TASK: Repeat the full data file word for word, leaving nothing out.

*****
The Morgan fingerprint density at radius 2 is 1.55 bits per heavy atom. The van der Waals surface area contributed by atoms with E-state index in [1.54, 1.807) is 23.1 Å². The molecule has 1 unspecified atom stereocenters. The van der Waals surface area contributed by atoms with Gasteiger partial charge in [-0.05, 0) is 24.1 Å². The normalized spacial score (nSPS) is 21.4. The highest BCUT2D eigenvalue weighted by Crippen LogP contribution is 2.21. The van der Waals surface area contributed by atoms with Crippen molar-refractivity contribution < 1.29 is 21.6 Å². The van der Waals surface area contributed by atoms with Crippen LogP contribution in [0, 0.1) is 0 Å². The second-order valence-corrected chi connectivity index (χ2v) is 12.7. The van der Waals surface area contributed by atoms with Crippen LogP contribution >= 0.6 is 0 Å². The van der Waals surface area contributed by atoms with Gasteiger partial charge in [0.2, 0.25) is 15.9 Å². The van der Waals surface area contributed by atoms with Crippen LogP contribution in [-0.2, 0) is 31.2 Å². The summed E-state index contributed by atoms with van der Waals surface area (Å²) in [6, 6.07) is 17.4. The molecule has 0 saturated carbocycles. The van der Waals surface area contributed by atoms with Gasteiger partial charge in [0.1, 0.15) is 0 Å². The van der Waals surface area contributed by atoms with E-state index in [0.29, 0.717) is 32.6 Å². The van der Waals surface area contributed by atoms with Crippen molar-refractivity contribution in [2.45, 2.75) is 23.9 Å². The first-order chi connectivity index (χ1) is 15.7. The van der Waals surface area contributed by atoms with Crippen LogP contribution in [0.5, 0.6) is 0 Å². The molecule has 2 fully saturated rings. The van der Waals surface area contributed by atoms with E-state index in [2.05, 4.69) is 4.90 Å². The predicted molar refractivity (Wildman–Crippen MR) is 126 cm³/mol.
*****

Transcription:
The Morgan fingerprint density at radius 2 is 1.55 bits per heavy atom. The van der Waals surface area contributed by atoms with E-state index in [1.54, 1.807) is 23.1 Å². The molecule has 1 unspecified atom stereocenters. The van der Waals surface area contributed by atoms with Gasteiger partial charge in [-0.05, 0) is 24.1 Å². The normalized spacial score (nSPS) is 21.4. The highest BCUT2D eigenvalue weighted by Crippen LogP contribution is 2.21. The van der Waals surface area contributed by atoms with Crippen molar-refractivity contribution < 1.29 is 21.6 Å². The van der Waals surface area contributed by atoms with Crippen LogP contribution in [0, 0.1) is 0 Å². The second-order valence-corrected chi connectivity index (χ2v) is 12.7. The van der Waals surface area contributed by atoms with Crippen LogP contribution >= 0.6 is 0 Å². The van der Waals surface area contributed by atoms with Gasteiger partial charge in [0.2, 0.25) is 15.9 Å². The van der Waals surface area contributed by atoms with Crippen LogP contribution in [-0.2, 0) is 31.2 Å². The summed E-state index contributed by atoms with van der Waals surface area (Å²) in [6, 6.07) is 17.4. The molecule has 0 saturated carbocycles. The van der Waals surface area contributed by atoms with Gasteiger partial charge in [0.1, 0.15) is 0 Å². The van der Waals surface area contributed by atoms with E-state index in [0.29, 0.717) is 32.6 Å². The van der Waals surface area contributed by atoms with Crippen molar-refractivity contribution in [2.45, 2.75) is 23.9 Å². The first-order chi connectivity index (χ1) is 15.7. The van der Waals surface area contributed by atoms with Crippen LogP contribution in [0.5, 0.6) is 0 Å². The molecule has 2 fully saturated rings. The van der Waals surface area contributed by atoms with E-state index in [2.05, 4.69) is 4.90 Å². The predicted molar refractivity (Wildman–Crippen MR) is 126 cm³/mol.